The U.S. commercial casino industry hit an all-time single-year high of $43.6 billion in gaming revenue during 2019, climbing 3.7%, according to the annual “State of the States” report from the American Gaming Association.
The report noted that 2019 marked the casino industry’s fifth straight annual increase and saw 21 of the 25 commercial gaming states experience year-over-year revenue jumps. Meanwhile, 14 states reported annual gaming revenue record totals.
The nation’s casino industry paid $10.2 billion in gaming taxes to state and local governments.
However, AGA CEO Bill Miller noted it may be a while before the industry reports similar numbers. Gaming in America was completely halted over an 11-day period at the end of March as states and tribal governments acted to slow the spread of the coronavirus pandemic.
“The American gaming industry has never faced a bigger challenge,” Miller wrote in the report, which was posted to the AGA’s website Wednesday. “Since then, the COVID-19 crisis that erupted around the world in early 2020 has had a tremendous impact on our industry, employees, and suppliers.”
Miller, who took over as the AGA’s CEO in January 2019, wrote that the gaming industry has long proven its resiliency.
“From the Great Recession and hurricanes to the tragedy of 1 October 2017, our industry has always rallied together with our communities and come out stronger on the other end,” Miller said. “I’m certain the same will be true over the coming months as gaming reopens for business.”
The gaming industry began a slow comeback before Memorial Day Weekend, when commercial gaming markets reopened in Louisiana and Mississippi. This week, casinos in Iowa and Missouri reopened, and on Thursday, Nevada – the nation’s largest commercial gaming market, which produced $12 billion in revenue in 2019 – reopens its casino economy.
“Importantly, we will be able to draw on 2019’s strong foundation as the industry rebuilds,” Miller said.
He highlighted Arkansas’ becoming the 25th state to launch commercial casinos on April 1, 2019, and the growth of sports betting, which has been legalized “at an unprecedented pace,” with 20 states and the District of Columbia all having approved laws to regulate the activity.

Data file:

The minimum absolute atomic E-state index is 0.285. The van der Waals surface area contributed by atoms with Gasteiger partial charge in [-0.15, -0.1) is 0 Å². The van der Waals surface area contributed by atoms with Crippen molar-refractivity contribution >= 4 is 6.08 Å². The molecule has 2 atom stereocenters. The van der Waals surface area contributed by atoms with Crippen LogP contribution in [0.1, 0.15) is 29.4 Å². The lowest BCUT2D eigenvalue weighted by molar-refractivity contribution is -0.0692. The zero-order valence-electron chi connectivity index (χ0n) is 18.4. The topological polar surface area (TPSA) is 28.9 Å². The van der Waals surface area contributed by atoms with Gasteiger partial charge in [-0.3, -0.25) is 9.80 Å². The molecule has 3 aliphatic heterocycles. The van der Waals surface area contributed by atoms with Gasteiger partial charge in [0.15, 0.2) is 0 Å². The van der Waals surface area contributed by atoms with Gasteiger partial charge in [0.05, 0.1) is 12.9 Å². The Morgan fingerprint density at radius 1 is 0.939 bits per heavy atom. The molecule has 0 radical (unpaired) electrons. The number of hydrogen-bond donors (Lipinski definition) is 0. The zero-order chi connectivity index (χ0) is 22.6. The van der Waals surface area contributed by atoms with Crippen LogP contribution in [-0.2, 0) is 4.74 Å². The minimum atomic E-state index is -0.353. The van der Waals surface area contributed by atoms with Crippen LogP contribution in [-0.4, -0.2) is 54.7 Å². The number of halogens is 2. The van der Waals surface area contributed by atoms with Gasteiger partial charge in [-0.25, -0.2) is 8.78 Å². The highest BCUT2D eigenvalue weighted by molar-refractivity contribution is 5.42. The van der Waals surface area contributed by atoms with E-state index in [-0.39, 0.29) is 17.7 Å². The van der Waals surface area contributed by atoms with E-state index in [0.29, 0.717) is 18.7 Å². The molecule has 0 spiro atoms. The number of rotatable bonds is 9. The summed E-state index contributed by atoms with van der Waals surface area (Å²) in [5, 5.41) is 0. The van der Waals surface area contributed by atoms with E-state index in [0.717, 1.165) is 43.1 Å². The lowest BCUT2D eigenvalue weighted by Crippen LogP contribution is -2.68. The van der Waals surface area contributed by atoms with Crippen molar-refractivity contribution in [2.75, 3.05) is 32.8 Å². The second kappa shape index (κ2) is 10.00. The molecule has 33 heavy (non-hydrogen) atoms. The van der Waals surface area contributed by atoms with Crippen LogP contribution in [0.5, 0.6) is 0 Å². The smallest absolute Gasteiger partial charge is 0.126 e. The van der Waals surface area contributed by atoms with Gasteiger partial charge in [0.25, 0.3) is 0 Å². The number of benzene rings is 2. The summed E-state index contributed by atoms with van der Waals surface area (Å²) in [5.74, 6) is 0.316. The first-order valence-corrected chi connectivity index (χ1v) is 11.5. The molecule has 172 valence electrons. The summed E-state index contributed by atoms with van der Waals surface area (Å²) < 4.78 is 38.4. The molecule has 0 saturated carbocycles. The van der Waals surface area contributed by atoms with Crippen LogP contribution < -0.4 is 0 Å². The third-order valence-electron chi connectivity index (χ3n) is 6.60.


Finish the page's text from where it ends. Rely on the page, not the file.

The 4.1% increase in direct gaming tax contributions didn’t account for billions of dollars in sales, income, and other taxes from gaming.
The AGA said the gaming revenue and tax increases were the result of the rapid expansion of sports betting, which was legally offered by 14 states in 2019.
Americans wagered more than $13 billion on sports with legal operators last year, resulting in sports betting revenue of $908.9 million to casinos and sportsbook operators, more than double the $430.7 million revenue earned by sports betting in 2018, which covered the seven months after the U.S. Supreme Court’s landmark ruling that legalized the activity.
According to the report, in 2019, the top 15 revenue-producing commercial casino markets maintained their previous rankings. The Las Vegas Strip produced $6.59 billion, followed by Atlantic City with $2.7 billion, the Chicagoland area – which includes parts of Illinois and northern Indiana – with $1.94 billion, and the Baltimore-Washington D.C corridor – which includes portions of Maryland and West Virginia – with $1.88 billion.
However, down in the 16th-20th positions, downtown Las Vegas overtook Shreveport/Bossier City in Louisiana for 16th, while the Pittsburgh/Meadow Lands area surpassed New Orleans for the 19th spot.
“By the time you read this, we will be moving into recovery from the comprehensive COVID-19 shutdowns, and working diligently, together, to get our industry, our communities, and our economy back on its feet,” Miller said.
Howard Stutz is the executive editor of CDC Gaming Reports. He can be reached at email@example.com. Follow @howardstutz on Twitter.